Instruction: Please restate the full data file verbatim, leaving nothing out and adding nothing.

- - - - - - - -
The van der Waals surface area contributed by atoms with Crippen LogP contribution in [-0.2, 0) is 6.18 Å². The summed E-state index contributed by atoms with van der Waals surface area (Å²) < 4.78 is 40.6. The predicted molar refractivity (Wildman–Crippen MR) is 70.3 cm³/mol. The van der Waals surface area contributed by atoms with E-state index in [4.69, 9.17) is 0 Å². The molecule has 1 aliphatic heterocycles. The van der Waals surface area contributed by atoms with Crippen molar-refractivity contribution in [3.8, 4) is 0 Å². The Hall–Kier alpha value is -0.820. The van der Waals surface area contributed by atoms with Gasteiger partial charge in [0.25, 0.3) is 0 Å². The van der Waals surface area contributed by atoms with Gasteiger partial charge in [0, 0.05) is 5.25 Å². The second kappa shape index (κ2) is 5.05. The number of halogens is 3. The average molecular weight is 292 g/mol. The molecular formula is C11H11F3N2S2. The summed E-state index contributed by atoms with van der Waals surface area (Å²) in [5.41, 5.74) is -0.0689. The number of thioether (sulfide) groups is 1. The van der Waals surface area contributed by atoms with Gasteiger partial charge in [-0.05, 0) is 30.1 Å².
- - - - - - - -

The van der Waals surface area contributed by atoms with Crippen LogP contribution in [-0.2, 0) is 6.18 Å². The summed E-state index contributed by atoms with van der Waals surface area (Å²) < 4.78 is 40.6. The predicted molar refractivity (Wildman–Crippen MR) is 70.3 cm³/mol. The van der Waals surface area contributed by atoms with E-state index in [4.69, 9.17) is 0 Å². The molecule has 1 aliphatic heterocycles. The van der Waals surface area contributed by atoms with Crippen molar-refractivity contribution in [3.8, 4) is 0 Å². The Hall–Kier alpha value is -0.820. The van der Waals surface area contributed by atoms with Gasteiger partial charge in [0.25, 0.3) is 0 Å². The van der Waals surface area contributed by atoms with Gasteiger partial charge in [0, 0.05) is 5.25 Å². The second kappa shape index (κ2) is 5.05. The number of halogens is 3. The average molecular weight is 292 g/mol. The molecular formula is C11H11F3N2S2. The summed E-state index contributed by atoms with van der Waals surface area (Å²) in [5.41, 5.74) is -0.0689. The number of thioether (sulfide) groups is 1. The van der Waals surface area contributed by atoms with Gasteiger partial charge in [-0.05, 0) is 30.1 Å².